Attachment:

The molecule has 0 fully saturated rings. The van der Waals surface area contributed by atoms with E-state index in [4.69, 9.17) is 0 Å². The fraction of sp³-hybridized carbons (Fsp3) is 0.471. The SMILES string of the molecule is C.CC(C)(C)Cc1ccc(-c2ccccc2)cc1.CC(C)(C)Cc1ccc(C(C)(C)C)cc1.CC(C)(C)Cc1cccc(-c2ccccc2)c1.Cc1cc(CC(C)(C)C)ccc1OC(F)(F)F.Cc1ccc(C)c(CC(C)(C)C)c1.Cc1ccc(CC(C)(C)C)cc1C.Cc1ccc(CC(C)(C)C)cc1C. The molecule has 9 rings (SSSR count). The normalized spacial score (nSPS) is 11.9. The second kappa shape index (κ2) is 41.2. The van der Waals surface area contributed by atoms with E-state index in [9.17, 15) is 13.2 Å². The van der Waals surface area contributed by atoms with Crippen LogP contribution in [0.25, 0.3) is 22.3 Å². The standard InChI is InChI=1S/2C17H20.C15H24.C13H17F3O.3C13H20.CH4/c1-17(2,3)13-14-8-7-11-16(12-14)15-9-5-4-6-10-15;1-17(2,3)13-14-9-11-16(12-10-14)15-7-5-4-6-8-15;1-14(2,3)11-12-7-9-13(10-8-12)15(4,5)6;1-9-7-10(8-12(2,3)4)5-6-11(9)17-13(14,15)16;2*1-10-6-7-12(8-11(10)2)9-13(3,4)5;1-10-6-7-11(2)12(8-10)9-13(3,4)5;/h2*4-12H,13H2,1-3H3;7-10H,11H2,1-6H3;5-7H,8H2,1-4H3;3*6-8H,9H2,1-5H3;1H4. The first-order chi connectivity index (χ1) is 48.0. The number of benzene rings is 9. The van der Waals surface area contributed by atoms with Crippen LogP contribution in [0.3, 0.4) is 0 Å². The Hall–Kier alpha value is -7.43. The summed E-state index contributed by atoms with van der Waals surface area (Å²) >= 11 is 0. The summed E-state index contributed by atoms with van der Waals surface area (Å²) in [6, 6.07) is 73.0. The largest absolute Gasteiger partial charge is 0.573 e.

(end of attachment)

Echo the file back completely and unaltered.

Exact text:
The molecule has 0 fully saturated rings. The van der Waals surface area contributed by atoms with E-state index in [4.69, 9.17) is 0 Å². The fraction of sp³-hybridized carbons (Fsp3) is 0.471. The SMILES string of the molecule is C.CC(C)(C)Cc1ccc(-c2ccccc2)cc1.CC(C)(C)Cc1ccc(C(C)(C)C)cc1.CC(C)(C)Cc1cccc(-c2ccccc2)c1.Cc1cc(CC(C)(C)C)ccc1OC(F)(F)F.Cc1ccc(C)c(CC(C)(C)C)c1.Cc1ccc(CC(C)(C)C)cc1C.Cc1ccc(CC(C)(C)C)cc1C. The molecule has 9 rings (SSSR count). The normalized spacial score (nSPS) is 11.9. The second kappa shape index (κ2) is 41.2. The van der Waals surface area contributed by atoms with E-state index in [9.17, 15) is 13.2 Å². The van der Waals surface area contributed by atoms with Crippen LogP contribution in [0.25, 0.3) is 22.3 Å². The standard InChI is InChI=1S/2C17H20.C15H24.C13H17F3O.3C13H20.CH4/c1-17(2,3)13-14-8-7-11-16(12-14)15-9-5-4-6-10-15;1-17(2,3)13-14-9-11-16(12-10-14)15-7-5-4-6-8-15;1-14(2,3)11-12-7-9-13(10-8-12)15(4,5)6;1-9-7-10(8-12(2,3)4)5-6-11(9)17-13(14,15)16;2*1-10-6-7-12(8-11(10)2)9-13(3,4)5;1-10-6-7-11(2)12(8-10)9-13(3,4)5;/h2*4-12H,13H2,1-3H3;7-10H,11H2,1-6H3;5-7H,8H2,1-4H3;3*6-8H,9H2,1-5H3;1H4. The first-order chi connectivity index (χ1) is 48.0. The number of benzene rings is 9. The van der Waals surface area contributed by atoms with Crippen LogP contribution in [0.3, 0.4) is 0 Å². The Hall–Kier alpha value is -7.43. The summed E-state index contributed by atoms with van der Waals surface area (Å²) >= 11 is 0. The summed E-state index contributed by atoms with van der Waals surface area (Å²) in [6, 6.07) is 73.0. The largest absolute Gasteiger partial charge is 0.573 e.